On Budget Cuts, Senate Leaders And Universities Paint Differing Pictures
When it comes to budget reductions, the Kentucky Senate says it's not giving higher education more than it can handle. University leaders aren't so sure.
Wednesday, the upper chamber revived cuts for postsecondary institutions in the state, reductions University of Kentucky President Eli Capilouto has famously labeled "draconian." But differences abound over what the funding changes will mean.
If enacted in their current form, the reductions would subtract about $25 million from UK's state appropriation in both 2017 and 18. Republican leaders argue that, couched within the big picture, the numbers don't seem so extreme. Senate President Robert Stivers stresses that state funds only account for roughly a fifth of the university's overall budget, so the annual cuts lawmakers are contemplating represent closer to two percent of the school's total revenue.
His analogy: "That's the equivalent of having a dollar in your pocket and losing two pennies."
But in a presentation entitled "Fact vs. Fiction" on the UK website, officials point out that $2.7 billion of the school's budget is restricted - meaning expenditures are locked into specific areas, like UK Healthcare. The state cuts, they say, eat into the remaining $750 million meant for basic operations. Describing the expected impact, Capilouto offered a stark prediction before the House budget committee in February.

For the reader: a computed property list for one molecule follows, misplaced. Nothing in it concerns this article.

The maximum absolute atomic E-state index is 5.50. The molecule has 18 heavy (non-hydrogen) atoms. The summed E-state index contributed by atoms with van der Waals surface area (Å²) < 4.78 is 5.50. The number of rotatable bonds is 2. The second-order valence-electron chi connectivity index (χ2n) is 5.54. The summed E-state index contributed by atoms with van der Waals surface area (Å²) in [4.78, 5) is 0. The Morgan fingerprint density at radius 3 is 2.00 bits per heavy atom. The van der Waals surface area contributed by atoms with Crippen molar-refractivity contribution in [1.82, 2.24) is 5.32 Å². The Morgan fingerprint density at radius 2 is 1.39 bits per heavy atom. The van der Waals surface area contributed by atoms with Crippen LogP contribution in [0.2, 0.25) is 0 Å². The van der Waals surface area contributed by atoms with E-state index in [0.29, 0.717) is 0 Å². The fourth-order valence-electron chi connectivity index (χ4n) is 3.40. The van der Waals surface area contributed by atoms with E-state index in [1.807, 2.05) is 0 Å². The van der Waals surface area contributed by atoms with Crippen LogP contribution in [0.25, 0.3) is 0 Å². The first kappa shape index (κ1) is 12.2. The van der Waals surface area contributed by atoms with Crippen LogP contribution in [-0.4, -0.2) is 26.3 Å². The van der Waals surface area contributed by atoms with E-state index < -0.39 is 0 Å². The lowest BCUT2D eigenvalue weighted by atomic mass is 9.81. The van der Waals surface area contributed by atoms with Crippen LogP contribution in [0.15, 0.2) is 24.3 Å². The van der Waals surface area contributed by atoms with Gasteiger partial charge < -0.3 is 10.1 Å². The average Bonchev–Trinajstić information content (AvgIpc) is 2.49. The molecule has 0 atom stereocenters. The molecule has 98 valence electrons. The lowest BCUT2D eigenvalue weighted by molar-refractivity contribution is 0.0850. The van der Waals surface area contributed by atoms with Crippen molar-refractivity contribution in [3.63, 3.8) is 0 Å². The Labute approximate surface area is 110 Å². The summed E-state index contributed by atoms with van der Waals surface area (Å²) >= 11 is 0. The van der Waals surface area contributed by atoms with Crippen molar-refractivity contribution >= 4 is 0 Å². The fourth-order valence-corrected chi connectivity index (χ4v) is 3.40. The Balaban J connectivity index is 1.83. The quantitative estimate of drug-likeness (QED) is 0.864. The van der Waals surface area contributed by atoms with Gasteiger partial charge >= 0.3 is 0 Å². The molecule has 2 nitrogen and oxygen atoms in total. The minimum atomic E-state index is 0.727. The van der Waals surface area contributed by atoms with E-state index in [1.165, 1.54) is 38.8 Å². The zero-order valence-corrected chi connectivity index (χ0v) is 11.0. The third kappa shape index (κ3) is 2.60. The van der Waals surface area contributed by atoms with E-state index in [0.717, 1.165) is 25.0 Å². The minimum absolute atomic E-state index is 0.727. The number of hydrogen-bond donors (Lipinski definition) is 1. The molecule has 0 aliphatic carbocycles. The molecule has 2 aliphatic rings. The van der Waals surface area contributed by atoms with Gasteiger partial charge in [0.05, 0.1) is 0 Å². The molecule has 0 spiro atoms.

"Make no mistake about it. Every student, every employee, faculty, staff, everybody will feel it," he said.
Still Stivers says, when UK's entire $3.4 billion operation is taken into account, the recommended state cuts work out to an even smaller fraction of their entire budget.
"I think it is a cut they have to deal with, but I can tell you... programmatically it is going to force them to look at areas that are not productive," the Manchester Republican added.
The reductions could take effect as the state phases in performance metrics tethering a portion of UK's funding to outcomes. While Gov. Bevin wants all state dollars for public university and college dollars to eventually hinge on performance, a Senate plan released this week starts with a competitive system affecting just 25 percent. Advocates consider outcomes-based funding a tool to nudge schools toward more investment in lucrative areas of study, encouraging students to choose careers in in-demand fields.
But UK officials point to the National Conference of State Legislatures, which they say is not aware of any states that have attempted to simultaneously cut appropriations while implementing performance-based funding.